Humanities (HUMN) 420

Anglo-American Popular Music Traditions (Revision 2)

HUMN 420 course cover image

Permanently closed, effective June 5, 2017.

Delivery Mode: Individualized study online

Credits: 3

Area of Study: Reading course - Humanities

Prerequisite: None. HUMN 285 or MUSI 285 and HUMN 286 or MUSI 286 are strongly recommended.

Precluded Course: HUMN 420 is a cross-listed course—a course listed under 2 different disciplines—with MUSI 420. HUMN 420 may not be taken for credit by students who have obtained credit for HUMN 422 or MUSI 420.

Faculty: Faculty of Humanities & Social Sciences

Humanities Home Page

HUMN 420 has a Challenge for Credit option


Anglo-American Popular Music Traditions examines the genesis and development of various folk and other popular music traditions in Britain and North America before World War I. Among the topics studied are English and Scottish ballads and folk lyrics, broadside ballads, industrial song, music hall, the transformation of Anglo-Celtic folk music when transplanted to North America, indigenous American folk music, Afro-American musical forms, spirituals, early blues, minstrel shows, and ragtime.

This course is designed for students in the last year of their degree program. It should normally be attempted only by students who have already completed six credits in the history of popular music (such as HUMN 285 and HUMN 286 or their equivalent at another university). It does not require more than a basic knowledge of music theory and terminology, but it is not an introductory course and it does demand a high level of reading and writing skills. Students are expected to make extensive use of library materials to complete the reading and written assignments.


Anglo-American Popular Music Traditions is divided into the following twelve units:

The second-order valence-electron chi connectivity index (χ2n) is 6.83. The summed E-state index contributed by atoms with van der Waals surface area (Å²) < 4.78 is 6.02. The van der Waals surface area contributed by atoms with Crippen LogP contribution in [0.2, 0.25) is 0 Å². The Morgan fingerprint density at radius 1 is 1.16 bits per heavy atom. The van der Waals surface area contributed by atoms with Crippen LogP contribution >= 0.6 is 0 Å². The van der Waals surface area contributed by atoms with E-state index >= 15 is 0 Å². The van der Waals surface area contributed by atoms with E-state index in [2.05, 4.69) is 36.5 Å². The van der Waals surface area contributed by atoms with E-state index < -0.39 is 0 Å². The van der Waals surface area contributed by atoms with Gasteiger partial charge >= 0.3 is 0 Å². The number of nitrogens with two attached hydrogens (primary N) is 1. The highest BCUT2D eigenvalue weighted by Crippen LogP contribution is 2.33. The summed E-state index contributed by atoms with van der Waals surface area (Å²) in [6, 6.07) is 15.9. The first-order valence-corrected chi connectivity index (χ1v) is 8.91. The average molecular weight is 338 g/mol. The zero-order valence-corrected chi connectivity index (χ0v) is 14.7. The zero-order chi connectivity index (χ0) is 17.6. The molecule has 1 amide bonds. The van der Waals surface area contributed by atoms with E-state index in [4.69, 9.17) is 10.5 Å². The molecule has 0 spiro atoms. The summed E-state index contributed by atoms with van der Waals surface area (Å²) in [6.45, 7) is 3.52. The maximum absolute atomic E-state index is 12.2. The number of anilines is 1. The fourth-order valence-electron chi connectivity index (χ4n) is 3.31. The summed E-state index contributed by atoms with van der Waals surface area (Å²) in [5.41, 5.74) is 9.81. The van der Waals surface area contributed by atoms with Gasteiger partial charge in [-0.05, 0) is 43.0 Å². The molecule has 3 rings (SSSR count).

• Unit 1: Old High Cultures? The Origins and Styles of Traditional Music
  • Unit 2: British Folk Music Traditions I: Ceremonial Songs and Narrative Ballads
  • Unit 3: British Folk Music Traditions II: Lyrical Songs and Later Ballads
  • Unit 4: North America and the Debt to Africa
  • Unit 5: Forms of Popular Music in America, 1620-1880
  • Unit 6: Parlour Music
  • Unit 7: Concert Music and the Music-Hall in Victorian England
  • Unit 8: Community Music in Victorian England
  • Unit 9: Politics, Patriotism, Social Comment, and Industrial Song
  • Unit 10: Africa and the Origins of the Blues
  • Unit 11: The Influence of the Blues in Popular Music
  • Unit 12: Ragtime


To receive credit for HUMN 420, you must achieve a course composite grade of at least “D” (50 percent) and a grade of at least 50 percent on the examination. A supplemental final exam is available. Weighting of the composite grade is as follows:

Essay 1 Essay 2 Final Exam Total
30% 35% 35% 100%

To learn more about assignments and examinations, please refer to Athabasca University's online Calendar.

Course Materials


Lloyd, A. L. 1967. Folksong in England. New York:
International Publishers.

Russell, Dave. 1987. Popular Music in England, 1840-1914:
A Social History
. Manchester: Manchester University Press.

Van der Merwe, Peter. 1989. Origins of the Popular Style.
London: Oxford University Press.

Other materials

The course materials also include a study guide, a student manual, and a reading file.

Challenge for Credit Course Overview

The Challenge for Credit process allows students to demonstrate that they have acquired a command of the general subject matter, knowledge, and intellectual and/or other skills that would normally be found in a university level course.

Full information for the Challenge for Credit can be found in the Undergraduate Calendar.

Challenge Evaluation

To receive credit for the HUMN 420 challenge registration, you must achieve a grade of at least “D” (50 percent) on the entire challenge examination.

Part I: Exam Part II: Exam Total
50% 50% 100%

Undergraduate Challenge for Credit Course Registration Form

Athabasca University reserves the right to amend course outlines occasionally and without notice. Courses offered by other delivery methods may vary from their individualized-study counterparts.

Opened in Revision 2, January 26, 2011

View previous syllabus

Updated April 03 2019 by SAS